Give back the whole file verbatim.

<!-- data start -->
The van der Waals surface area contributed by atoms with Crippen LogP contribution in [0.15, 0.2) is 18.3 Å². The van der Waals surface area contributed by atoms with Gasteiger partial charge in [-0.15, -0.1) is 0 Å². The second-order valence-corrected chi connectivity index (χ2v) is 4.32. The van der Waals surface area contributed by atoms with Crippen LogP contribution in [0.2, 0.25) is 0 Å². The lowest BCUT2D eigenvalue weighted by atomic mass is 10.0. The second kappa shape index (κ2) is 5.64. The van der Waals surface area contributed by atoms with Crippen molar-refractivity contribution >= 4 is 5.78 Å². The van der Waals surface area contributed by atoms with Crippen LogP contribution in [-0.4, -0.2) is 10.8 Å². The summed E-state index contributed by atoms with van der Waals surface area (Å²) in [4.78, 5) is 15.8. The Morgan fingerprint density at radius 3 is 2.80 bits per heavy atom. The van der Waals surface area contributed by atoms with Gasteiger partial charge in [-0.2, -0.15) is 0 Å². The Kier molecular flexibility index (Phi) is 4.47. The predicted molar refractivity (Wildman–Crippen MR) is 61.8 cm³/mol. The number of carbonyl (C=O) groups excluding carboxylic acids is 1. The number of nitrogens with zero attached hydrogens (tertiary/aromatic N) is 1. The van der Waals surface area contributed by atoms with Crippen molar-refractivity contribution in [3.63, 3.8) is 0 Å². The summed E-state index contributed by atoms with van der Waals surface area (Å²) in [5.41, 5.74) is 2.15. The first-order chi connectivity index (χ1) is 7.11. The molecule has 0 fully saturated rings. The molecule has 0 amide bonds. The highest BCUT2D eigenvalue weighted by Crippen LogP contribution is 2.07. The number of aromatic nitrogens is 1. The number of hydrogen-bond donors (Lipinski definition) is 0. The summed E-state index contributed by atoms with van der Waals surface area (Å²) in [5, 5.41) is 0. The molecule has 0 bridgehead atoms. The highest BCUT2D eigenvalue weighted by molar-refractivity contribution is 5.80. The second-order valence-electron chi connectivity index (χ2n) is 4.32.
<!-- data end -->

The van der Waals surface area contributed by atoms with Crippen LogP contribution in [0.15, 0.2) is 18.3 Å². The van der Waals surface area contributed by atoms with Gasteiger partial charge in [-0.15, -0.1) is 0 Å². The second-order valence-corrected chi connectivity index (χ2v) is 4.32. The van der Waals surface area contributed by atoms with Crippen LogP contribution in [0.2, 0.25) is 0 Å². The lowest BCUT2D eigenvalue weighted by atomic mass is 10.0. The second kappa shape index (κ2) is 5.64. The van der Waals surface area contributed by atoms with Crippen molar-refractivity contribution >= 4 is 5.78 Å². The van der Waals surface area contributed by atoms with Crippen LogP contribution in [-0.4, -0.2) is 10.8 Å². The summed E-state index contributed by atoms with van der Waals surface area (Å²) in [4.78, 5) is 15.8. The Morgan fingerprint density at radius 3 is 2.80 bits per heavy atom. The van der Waals surface area contributed by atoms with Gasteiger partial charge in [-0.2, -0.15) is 0 Å². The Kier molecular flexibility index (Phi) is 4.47. The predicted molar refractivity (Wildman–Crippen MR) is 61.8 cm³/mol. The number of carbonyl (C=O) groups excluding carboxylic acids is 1. The number of nitrogens with zero attached hydrogens (tertiary/aromatic N) is 1. The van der Waals surface area contributed by atoms with Crippen molar-refractivity contribution in [3.63, 3.8) is 0 Å². The summed E-state index contributed by atoms with van der Waals surface area (Å²) in [5.41, 5.74) is 2.15. The first-order chi connectivity index (χ1) is 7.11. The molecule has 0 fully saturated rings. The molecule has 0 amide bonds. The highest BCUT2D eigenvalue weighted by Crippen LogP contribution is 2.07. The number of aromatic nitrogens is 1. The number of hydrogen-bond donors (Lipinski definition) is 0. The summed E-state index contributed by atoms with van der Waals surface area (Å²) in [5, 5.41) is 0. The molecule has 0 bridgehead atoms. The highest BCUT2D eigenvalue weighted by molar-refractivity contribution is 5.80. The second-order valence-electron chi connectivity index (χ2n) is 4.32.